Globe, Human Rights, Latin America, Politiks, United Kingdom

Impunity in heinous crimes against Brazilian women

Brazil is responsible for 40% of the feminicides that are committed in Latin America and, on a global level, it comes seventh out of 83 nations where most women are murdered through cases linked to gender-based violence.

 

Moisés Pérez Mok

 

The fourth murder of a woman in less than a month in this capital attracted attention again for the alarming number of feminicides in Brazil, since this was classified as a heinous crime in 2015.

The victim, 44 years old, was stabbed to death by her partner and became another statistic in the book as the nineteenth case of gender-based crime reported in the Federal District in 2018 so far.

According to a report from the Services Centre for Women, created in 2009, in the last nine years at least 3,100 Brazilian women were killed and another 6,400 were victims of attempted murder.

Almost three attacks on women every day, where the constant features are class, gender and ethnicity.

For their part, the investigator for the Brazilian Forum of Public Security, David Marques, citing figures from the Atlas of Violence (2018), said that between 2006 and 2016 the murder rate among the black population increased by 23.1%. Meanwhile, it fell by 6.8 percentage points among the non-black population.

The same happened among black women, when, in this period, the murder rate increased by 15.4% but a reduction of 8% among non-black women was acknowledged.

According to the Atlas, in the year 2016, 71.5% of the people who were murdered were black women.

The situation, however, far from improving seems to be escalating. Following a report from the Brazilian Forum of Public Security, in 2017, the gigantic South American nation broke its own historic record of violent deaths, registering almost 64,000.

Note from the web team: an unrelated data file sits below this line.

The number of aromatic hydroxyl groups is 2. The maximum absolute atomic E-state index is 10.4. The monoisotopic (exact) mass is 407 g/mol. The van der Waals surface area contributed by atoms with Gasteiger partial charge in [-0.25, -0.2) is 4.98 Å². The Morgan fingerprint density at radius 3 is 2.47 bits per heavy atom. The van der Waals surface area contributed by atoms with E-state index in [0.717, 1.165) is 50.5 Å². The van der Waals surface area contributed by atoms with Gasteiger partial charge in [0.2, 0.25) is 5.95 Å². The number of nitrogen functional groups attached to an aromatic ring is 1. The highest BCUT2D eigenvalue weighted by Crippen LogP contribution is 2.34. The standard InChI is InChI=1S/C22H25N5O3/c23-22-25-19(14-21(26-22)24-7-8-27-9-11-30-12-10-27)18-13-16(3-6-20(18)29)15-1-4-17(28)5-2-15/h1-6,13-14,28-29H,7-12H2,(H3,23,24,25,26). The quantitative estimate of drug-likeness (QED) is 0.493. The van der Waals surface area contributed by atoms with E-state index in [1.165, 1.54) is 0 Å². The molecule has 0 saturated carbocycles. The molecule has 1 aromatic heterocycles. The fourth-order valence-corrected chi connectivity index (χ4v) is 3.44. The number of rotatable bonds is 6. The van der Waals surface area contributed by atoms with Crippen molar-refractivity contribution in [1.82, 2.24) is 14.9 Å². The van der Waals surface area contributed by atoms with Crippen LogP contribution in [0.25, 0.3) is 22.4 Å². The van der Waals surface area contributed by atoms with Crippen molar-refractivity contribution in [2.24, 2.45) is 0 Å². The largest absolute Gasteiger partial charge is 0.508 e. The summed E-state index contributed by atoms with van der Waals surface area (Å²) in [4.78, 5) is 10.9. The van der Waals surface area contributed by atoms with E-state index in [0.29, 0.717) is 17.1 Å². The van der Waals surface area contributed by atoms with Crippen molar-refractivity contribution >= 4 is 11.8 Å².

In total, there were 63,880 murders; An average of 175 per day and a rate of 30.8 per 100,000 citizens, detailed the non-profit organisation whose objective is to act as a permanent and innovative space for debate, interaction and technical cooperation for the public security of the country.

According to this source, the number of premeditated murders reached 55,900 (2.1% more than in 2016) and the number of injuries leading to death was 955, a 12.3% increase year-on-year.

The number of deaths resulting from police involvement also rose significantly. It reached 5,144 (14 per day), 20% more than in 2016. On the other hand, the number of police deaths fell by 4.9 percentage points, with a figure of 367.

The number of rapes also soared by more than 8% to reach 60,018 reported cases. Of these, 4,539 women were victims of homicide, 6.1% higher than the previous year, and, of those, 1,133 were due to feminicide.

That is, without forgetting that last year there were also reported disappearances of 82,684 people.

Mark of impunity

According to a study carried out by the National Council of Justice (CNJ), and cited by the Latin American and Caribbean Women’s News Service (SEMlac), in 2017 there were more than 10,700 feminicide trials that went unresolved in Brazil.

In total, and according to the CNJ, in October of this year 896,000 lawsuits relating to cases of domestic violence against women will be brought before the courts.

This South American nation, stated SEMlac, is responsible for 40% of these types of crimes that are committed in Latin America.

With that in mind, sociologist Luciana Ramirez da Cruz, advised that the murder of an average of 13 women per day in Brazil “is intrinsically related to the subjugation of women and also to the sociocultural norm that we should keep quiet”.

The specialist made her comments as a result of an interview given by the extreme-right presidential candidate, Jair Bolsonaro (Social Liberal Party, PSL), in which he maintained that feminicide should be treated in the same way as other crimes; “as if the motives for these murders were not important”.

Dealing with murders motivated by gender, sexual orientation and racism as “normal” crimes is trying to keep hidden the most damaging dimensions that drive these tragic deaths, advises the sociologist.

The 2015 Feminicide Law came in specifically to label and classify that there is a motive in the murder of women: the sheer fact of being women. (PL) Photos: Pixabay(Translated by Donna Davison. Email: donna_davison@hotmail.com) – Photos: Pixabay

 

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